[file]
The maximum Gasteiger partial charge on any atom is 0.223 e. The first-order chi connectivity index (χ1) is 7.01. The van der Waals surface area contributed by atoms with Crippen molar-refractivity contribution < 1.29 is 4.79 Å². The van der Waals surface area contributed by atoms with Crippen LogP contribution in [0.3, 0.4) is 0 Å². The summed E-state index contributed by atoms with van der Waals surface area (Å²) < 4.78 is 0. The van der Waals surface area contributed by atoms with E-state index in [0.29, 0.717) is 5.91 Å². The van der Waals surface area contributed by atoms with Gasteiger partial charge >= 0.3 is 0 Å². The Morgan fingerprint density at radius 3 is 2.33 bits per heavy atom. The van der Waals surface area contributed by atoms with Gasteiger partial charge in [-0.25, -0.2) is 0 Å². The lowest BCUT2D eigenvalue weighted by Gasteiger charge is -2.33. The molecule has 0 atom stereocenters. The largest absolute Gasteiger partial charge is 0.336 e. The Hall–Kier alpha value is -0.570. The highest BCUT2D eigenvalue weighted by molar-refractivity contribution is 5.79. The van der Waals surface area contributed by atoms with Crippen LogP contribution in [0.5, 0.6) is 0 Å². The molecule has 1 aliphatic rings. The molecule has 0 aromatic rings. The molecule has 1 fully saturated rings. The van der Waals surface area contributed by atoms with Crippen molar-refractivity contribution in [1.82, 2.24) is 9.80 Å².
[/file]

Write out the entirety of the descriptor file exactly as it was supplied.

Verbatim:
The maximum Gasteiger partial charge on any atom is 0.223 e. The first-order chi connectivity index (χ1) is 7.01. The van der Waals surface area contributed by atoms with Crippen molar-refractivity contribution < 1.29 is 4.79 Å². The van der Waals surface area contributed by atoms with Crippen LogP contribution in [0.3, 0.4) is 0 Å². The summed E-state index contributed by atoms with van der Waals surface area (Å²) < 4.78 is 0. The van der Waals surface area contributed by atoms with E-state index in [0.29, 0.717) is 5.91 Å². The van der Waals surface area contributed by atoms with Gasteiger partial charge >= 0.3 is 0 Å². The Morgan fingerprint density at radius 3 is 2.33 bits per heavy atom. The van der Waals surface area contributed by atoms with Gasteiger partial charge in [-0.25, -0.2) is 0 Å². The lowest BCUT2D eigenvalue weighted by Gasteiger charge is -2.33. The molecule has 0 atom stereocenters. The largest absolute Gasteiger partial charge is 0.336 e. The Hall–Kier alpha value is -0.570. The highest BCUT2D eigenvalue weighted by molar-refractivity contribution is 5.79. The van der Waals surface area contributed by atoms with Crippen LogP contribution in [0.5, 0.6) is 0 Å². The molecule has 1 aliphatic rings. The molecule has 0 aromatic rings. The molecule has 1 fully saturated rings. The van der Waals surface area contributed by atoms with Crippen molar-refractivity contribution in [1.82, 2.24) is 9.80 Å².